The game was out of hand at this point—San Antonio, playing their fourth in five nights, had benched most of the starters, and the Knicks had followed suit. That doesn't take a thing away from the athleticism required to put home this reverse alley-oop, fired by Pablo Prigioni from about 15 feet away. It had his teammates in awe.
"I was like, ‘J.R., really?' You're just gonna catch it and dunk it backwards with one hand? Is it that easy?'' Stoudemire said. "I wish I was 27 again."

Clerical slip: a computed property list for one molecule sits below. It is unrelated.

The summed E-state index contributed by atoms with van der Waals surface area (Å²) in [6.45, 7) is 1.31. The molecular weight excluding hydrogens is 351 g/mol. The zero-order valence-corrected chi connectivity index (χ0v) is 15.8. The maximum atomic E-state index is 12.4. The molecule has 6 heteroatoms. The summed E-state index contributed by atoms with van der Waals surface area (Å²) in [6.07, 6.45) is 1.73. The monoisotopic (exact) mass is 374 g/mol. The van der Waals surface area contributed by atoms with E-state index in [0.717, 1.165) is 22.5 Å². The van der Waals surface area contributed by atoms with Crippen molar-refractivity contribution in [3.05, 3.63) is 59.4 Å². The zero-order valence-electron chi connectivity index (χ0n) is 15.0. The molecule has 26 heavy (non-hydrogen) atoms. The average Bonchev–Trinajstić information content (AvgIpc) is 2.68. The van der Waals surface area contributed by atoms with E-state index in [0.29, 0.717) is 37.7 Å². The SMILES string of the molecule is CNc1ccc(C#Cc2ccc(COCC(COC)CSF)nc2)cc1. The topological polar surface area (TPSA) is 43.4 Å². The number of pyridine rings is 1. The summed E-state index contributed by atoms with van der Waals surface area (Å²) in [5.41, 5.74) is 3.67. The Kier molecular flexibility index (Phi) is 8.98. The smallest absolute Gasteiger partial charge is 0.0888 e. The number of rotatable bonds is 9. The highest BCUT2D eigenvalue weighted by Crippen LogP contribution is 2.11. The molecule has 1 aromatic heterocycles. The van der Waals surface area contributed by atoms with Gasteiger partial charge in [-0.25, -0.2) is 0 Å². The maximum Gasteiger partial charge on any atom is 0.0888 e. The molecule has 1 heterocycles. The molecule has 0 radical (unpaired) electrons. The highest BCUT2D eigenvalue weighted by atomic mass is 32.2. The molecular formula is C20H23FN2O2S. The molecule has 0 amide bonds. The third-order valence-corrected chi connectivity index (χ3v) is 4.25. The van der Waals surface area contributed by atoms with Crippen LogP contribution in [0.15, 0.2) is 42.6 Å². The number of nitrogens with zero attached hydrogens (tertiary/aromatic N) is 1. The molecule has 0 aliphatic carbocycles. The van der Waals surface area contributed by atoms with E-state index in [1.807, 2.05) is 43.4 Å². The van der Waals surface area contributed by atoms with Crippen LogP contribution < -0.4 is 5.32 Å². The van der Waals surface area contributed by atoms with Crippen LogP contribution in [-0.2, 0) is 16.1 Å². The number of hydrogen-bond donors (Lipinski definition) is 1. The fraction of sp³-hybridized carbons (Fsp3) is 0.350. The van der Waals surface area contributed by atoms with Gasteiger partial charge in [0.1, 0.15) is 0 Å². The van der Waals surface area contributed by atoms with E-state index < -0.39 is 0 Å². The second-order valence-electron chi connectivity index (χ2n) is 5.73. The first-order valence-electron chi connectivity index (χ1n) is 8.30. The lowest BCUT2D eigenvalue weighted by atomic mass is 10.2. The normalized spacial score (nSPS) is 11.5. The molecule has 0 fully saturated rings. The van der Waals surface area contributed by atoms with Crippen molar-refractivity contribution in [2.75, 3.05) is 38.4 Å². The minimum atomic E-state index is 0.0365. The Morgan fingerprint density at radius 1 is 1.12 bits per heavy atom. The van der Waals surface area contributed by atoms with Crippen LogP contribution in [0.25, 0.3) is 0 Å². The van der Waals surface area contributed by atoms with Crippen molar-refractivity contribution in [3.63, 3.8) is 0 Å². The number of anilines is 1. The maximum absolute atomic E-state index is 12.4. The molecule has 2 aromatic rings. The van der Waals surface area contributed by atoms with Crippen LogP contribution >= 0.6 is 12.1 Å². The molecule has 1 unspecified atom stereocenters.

It's been about a week since we last saw Smith do something unlikely through just his upper-body strength. This is New York's first full season living the J.R. Smith Experience, and it's been educational, infuriating, and always a bit ridiculous. The Knicks have slipped a little off their early-season pace (they now trail Miami by a game for the East lead), but an unexpected truism is emerging: you can win with J.R. Smith as your second-best player.